Never let the perception of failure knock you back or stop your goals, take everything positive or negative as a lesson, re-evaluate, plan a new route or try another way, keep focused on your eventual goals, see yourself in your position, in your dream, create it, I have faith I will create mine, one way or another, I have faith you can to.
Influence of queen phenotype, investment and maternity apportionment on the outcome of fights in cooperative foundations of the ant Lasius niger.
Authors - Serge Aron, Nathalie Steinhauer, Denis Fournier.
"Cooperative colony founding (pleometrosis) in social insects is an ideal model for investigating how cooperation and competition shape social behaviour among unrelated individuals. In many ant species, foundress associations are more competitive and the colonies survive better compared with single-queen colonies. However, cooperation among queens breaks down at the time of emergence of the first workers, and all but one queen are eliminated. Because no sexuals are produced in incipient colonies, the surviving queen will monopolize the future reproductive success of the colony, while defeated queens will have zero fitness. We examined factors affecting queens' survival prospects during reversion to single-queen colonies in cooperative foundations of the ant Lasius niger. By combining phenotypic and genotypic analyses, we determined how queen's size, individual investment and maternity apportionment influence the outcome of fights. Larger queens were more likely to survive fights. However, smaller queens survived up to one-third of the fighting. By contrast, neither weight loss at the time of a fight outbreak, a measure of queens' relative investment in brood production, nor maternity apportionment influenced the outcome of fights. Moreover, investment of cofoundresses and partitioning of reproduction were not adjusted to queen's size, suggesting that reproductive competition among queens does not occur before the emergence of the first workers. These results lead us to consider pleometrotic associations in L. niger as a ‘best of a bad job’, whereby the benefits of joint founding and the probability of surviving the conflict might be sufficient for smaller queens to embark on cooperative foundations."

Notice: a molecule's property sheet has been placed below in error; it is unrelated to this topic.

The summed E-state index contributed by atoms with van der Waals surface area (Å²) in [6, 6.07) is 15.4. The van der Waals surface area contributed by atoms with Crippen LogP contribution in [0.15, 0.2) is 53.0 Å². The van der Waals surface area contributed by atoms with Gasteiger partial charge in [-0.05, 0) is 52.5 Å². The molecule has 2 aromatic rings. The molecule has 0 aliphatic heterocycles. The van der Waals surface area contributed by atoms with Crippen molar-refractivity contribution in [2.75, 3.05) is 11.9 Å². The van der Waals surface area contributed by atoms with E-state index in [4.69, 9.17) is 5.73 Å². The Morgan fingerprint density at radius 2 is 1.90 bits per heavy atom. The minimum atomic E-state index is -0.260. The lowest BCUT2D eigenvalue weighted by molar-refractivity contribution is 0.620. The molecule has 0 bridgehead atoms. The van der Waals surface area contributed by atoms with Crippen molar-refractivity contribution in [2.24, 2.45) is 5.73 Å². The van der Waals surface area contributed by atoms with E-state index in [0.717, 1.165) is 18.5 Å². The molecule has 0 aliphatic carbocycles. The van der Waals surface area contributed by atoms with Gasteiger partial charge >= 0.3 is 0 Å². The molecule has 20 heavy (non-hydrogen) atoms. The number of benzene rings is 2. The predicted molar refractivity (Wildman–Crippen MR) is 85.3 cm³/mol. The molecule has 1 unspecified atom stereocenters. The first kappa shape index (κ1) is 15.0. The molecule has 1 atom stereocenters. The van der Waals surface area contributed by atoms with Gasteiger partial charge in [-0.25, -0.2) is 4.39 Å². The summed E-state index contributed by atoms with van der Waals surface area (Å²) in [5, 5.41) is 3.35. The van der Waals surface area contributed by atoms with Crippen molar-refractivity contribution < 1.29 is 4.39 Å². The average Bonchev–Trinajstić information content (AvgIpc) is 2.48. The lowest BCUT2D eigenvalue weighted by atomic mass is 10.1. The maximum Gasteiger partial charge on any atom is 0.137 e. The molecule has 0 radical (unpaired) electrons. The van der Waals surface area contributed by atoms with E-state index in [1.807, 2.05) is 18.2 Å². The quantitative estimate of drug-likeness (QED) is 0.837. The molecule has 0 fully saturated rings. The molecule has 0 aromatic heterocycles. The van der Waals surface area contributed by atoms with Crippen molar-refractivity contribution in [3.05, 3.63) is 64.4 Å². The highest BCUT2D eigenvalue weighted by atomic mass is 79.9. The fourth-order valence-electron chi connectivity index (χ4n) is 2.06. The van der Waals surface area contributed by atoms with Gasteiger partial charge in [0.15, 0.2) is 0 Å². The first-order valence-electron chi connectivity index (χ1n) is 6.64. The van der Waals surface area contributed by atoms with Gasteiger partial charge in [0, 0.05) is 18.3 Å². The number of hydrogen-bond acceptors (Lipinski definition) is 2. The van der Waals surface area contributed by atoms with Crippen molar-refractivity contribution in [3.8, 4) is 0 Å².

Taking this paper into consideration, I have decided to attempt to measure the Queens that are in the experiment, I am also considering adding another approach to the experiment, Ant Holleufer is currently doing this exact same experiment using Camponotus Ligniperda, should i keep a test colony of 3 Queens individually in tubes, within the same set up, a gap only big enough for the workers to fit through, this means the Queens will never meet, will the workers form a co-operative colony?
We know the test colonies are expected to have a 66.6% loss rate, from 15 founding Queens in theory, unless a rare decision of co-operation is made 10 Queens wont make it in this experiment.
The experiment is not to compare the relation of loss between co-operative founding and single founding but to gauge the benefits of this process, its effects on the colonies long term survival and ultimate success. the real data will be collected towards the end of the experiment when we find out how they faired over hibernation, we have looked at other studies that boasted a higher immunity to disease when co-founding, a capacity to produce a large work force in a short amount of time, Lasius Niger nuptial flights occur not long prior to the onset of winter, they do not have long to establish a work force and prepare to lock down until summer returns.
I've already had a few comments regarding the losses of Queens, losses over the founding period of Lasius Niger colonies are high, this species has some of the largest nuptial flights recorded, their flights can be tracked from space, pleometrosis is a tactic this species had adopted, the experiment is not forcing un-natural behavior, or creating any higher losses than would be created through the founding process both in captivity and in the wild, if 5 colonies in the wild formed with 3 co-founding Queens, eventually they too would suffer a 66.6% loss of Queen population.
Ultimately this experiment could put an answer to the question which method is better, single founding or co-founding, with hard data to suggest & prove in some cases why it could be the superior method despite the calculated loss, a loss which is negated by nature, and the natural losses this species endures in the continuation of its species life cycle. taking advantage of a process they use for survival.